So I read a book that was later made into a Roseanne Barr movie. (Was there more than one Roseanne Barr movie?) The movie was She-Devil, and the book was called The Life and Loves of a She-Devil. By Fay Weldon.
I try not to be too much of a Polyanna, and I have appreciated some pretty grim books in my time. But I didn't like The Epicure's Lament, our last book club selection. That was because you couldn't like the main character, and you couldn't see the world without him. He was an unreliable narrator, but not as funny or smart as he thought he was, and the author didn't let us work around him at all.
Anyway, there is no one in She-Devil whom you care about. There's a clear protagonist--the wronged wife out for revenge. Normally, I'd love to be on her side. But she is not a very nice person, does not learn anything, is not redeemed by any positive traits. Being put-upon is not a positive trait.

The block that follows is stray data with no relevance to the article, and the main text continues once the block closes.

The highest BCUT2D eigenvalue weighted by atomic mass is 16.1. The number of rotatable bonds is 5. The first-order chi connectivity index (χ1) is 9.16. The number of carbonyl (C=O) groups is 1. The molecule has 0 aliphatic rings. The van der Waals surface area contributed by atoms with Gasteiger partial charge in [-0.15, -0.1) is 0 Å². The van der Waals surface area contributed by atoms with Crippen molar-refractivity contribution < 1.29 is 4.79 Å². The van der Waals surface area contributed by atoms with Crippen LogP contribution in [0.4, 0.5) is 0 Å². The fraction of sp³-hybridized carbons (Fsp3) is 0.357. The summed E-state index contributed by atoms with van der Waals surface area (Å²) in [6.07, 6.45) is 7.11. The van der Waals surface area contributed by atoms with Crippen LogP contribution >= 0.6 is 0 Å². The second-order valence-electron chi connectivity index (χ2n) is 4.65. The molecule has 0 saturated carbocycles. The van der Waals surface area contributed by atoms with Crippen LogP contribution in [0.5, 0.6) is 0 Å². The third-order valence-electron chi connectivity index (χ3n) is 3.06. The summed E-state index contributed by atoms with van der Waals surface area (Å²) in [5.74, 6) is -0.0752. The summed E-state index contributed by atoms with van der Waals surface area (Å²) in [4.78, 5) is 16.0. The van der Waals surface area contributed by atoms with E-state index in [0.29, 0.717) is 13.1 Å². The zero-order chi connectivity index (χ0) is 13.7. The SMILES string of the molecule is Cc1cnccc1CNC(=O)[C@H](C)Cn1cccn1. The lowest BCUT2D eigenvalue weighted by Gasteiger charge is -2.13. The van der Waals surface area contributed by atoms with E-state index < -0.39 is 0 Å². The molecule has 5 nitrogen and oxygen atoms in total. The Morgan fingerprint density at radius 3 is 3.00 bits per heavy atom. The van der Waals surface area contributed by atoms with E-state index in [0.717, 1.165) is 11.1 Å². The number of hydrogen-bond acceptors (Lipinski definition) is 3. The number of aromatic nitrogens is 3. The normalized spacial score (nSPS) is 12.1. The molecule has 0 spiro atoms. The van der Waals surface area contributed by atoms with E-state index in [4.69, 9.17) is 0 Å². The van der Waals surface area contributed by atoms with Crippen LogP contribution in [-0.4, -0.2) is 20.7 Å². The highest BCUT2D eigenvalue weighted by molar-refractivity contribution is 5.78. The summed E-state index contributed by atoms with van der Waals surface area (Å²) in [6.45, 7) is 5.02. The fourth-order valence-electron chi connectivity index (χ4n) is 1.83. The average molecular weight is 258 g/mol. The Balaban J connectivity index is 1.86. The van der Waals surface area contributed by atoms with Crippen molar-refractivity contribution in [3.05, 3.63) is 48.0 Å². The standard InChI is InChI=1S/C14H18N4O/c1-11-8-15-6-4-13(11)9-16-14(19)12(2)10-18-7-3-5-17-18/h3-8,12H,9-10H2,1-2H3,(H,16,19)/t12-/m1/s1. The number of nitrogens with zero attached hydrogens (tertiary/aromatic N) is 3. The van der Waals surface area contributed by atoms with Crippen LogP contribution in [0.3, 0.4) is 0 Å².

And no one else she encounters in her long journey has any kind of wisdom, or dignity, or integrity. All the men want to have sex with her--most do. All the women are dim, pointless, reproduction and/or sex machines.
She-Devil and Epicure share this: both are trying to make me feel that the human race is pretty worthless. I've felt this way before: I used to have a list of things that make me ashamed to be a part of the human race (#1 on that list was that commercial for I Can't Belive It's Not Butter, the spray that starred Fabio. That convergence of elements was too much for me). I wouldn't put these books on that list, but I can say that they don't make me happier about humanity.
Not like French Martinis.